Most people who decide to go into business together (be them plumbers, dentists, accountants, bakers) will have a lawyer to write a partnership agreement for them. However, it is common to find bands that are earning millions that never got around formalising their relationship.
Band members either fail to see the need to make an agreement or just don’t want to come across as ‘uncool’ for raising the issue; after all, who likes to hear about anything negative (like breakups) when everything is working well. However, it is when everything is going well exactly the best time to discuss a band agreement, simply because you can do it in a friendly way. Obviously, it is hard to reach an agreement when band members find themselves fighting with each other, specially if there is money in question and chances are the band will end up ‘killing the goose that lays the golden eggs’ (read as breaking up).
Corporation or Partnership
The main difference between Corporation and Partnership is the liability limitation. Corporations limit the liability of the shareholders to the capital they invested in the setting up of the corporation. In a partnership, by default legislation, the partnership’s assets as well as the partner’s personal assets can be taken away to pay for debts, compensations and legal fees. Legal fees should be the main concern for bands simply because they traditionally do not to incur heavily in debt and advances from labels are customarily not repayable if the band break ups or get dropped. Good news is, the partnership default arrangement (regulated by the Partnership Act 1890) can be overruled by the partners writing a new set of rules in a partnership agreement in regards to liabilities, control of the assets during and after termination, voting, division of income, etc.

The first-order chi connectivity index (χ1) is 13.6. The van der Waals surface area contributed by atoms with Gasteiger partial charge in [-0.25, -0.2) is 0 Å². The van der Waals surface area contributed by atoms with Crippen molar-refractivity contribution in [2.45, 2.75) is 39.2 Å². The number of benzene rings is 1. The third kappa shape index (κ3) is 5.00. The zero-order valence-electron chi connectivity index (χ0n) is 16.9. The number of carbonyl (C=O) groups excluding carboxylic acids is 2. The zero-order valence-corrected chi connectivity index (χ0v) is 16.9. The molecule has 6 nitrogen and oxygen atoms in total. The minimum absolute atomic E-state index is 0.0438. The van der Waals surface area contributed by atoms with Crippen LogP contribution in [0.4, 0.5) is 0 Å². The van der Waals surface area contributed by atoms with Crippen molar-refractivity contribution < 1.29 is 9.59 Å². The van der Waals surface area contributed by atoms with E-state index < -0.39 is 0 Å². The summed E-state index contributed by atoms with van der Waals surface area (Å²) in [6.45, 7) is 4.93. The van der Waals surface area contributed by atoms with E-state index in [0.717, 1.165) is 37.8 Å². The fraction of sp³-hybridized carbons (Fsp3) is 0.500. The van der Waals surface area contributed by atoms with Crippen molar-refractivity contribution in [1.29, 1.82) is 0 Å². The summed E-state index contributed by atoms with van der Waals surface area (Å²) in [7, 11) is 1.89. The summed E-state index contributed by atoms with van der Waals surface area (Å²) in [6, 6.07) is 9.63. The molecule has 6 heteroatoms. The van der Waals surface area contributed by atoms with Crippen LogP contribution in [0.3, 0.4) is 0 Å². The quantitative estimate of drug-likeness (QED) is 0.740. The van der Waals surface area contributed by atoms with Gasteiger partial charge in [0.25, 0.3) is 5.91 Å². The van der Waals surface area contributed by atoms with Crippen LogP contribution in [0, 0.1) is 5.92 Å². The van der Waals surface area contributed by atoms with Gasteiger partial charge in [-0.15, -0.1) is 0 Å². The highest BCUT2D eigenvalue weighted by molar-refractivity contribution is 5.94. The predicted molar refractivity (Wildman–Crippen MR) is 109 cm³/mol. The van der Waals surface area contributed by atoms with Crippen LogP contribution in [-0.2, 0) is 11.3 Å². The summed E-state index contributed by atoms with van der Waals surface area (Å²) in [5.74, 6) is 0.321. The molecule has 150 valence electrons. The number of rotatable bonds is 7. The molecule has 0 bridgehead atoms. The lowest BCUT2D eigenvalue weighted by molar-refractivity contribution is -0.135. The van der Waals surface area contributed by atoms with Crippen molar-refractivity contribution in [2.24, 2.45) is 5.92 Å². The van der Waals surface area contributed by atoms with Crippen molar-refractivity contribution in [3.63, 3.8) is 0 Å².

As an example, when dealing with the most important asset of the band (the Name) the band can decide on one of this different provisions (although there are many different combinations possible):
The next important thing is to decide what everybody is going to be earning. Hiring people isn’t usually an option for new artists as there won’t be money to pay salaries. Therefore everyone will be working for a percentage of future earnings. There are no rules on how this income shall be divided and it’s all down to bargaining between the members. If a member works harder and in general contributes more than the others it may be fair that he/she earns an overall higher percentage. It may also make sense that, for example, the split is done evenly on tour money but proportionally for publishing income depending on who writes the music.
Control and voting.
With varying percentages of earnings it may also make sense to have one or two key members controlling the vote or whose votes are worthier that those of other members. Voting is important when hiring and firing members, entering into other agreements, capping expenses, amending the band agreement, etc. It is important to avoid having an even number of votes to prevent an equally divided vote where nothing can be done (a deadlock).
In a band agreement it is also important to define what happens when a member is ousted from or quits the band. Does he/she keep the same percentage of earnings and for how long? How is he/she going to be bought out of their share assets of the group (buyouts), at what price and over what period or time are important aspects to consider.
All in all a band agreements deal with very tricky and emotive issues which is why the band should deal with them at the beginning of the relationship before money starts being earned. A Band Agreement is a vital document that will work as a blue print that artists can refer to when taking important decisions and can help settle disputes easily.
by Juan Lopez, Legal Consultant
For a trusted Band Agreement template please visit The Music Law & Contracts website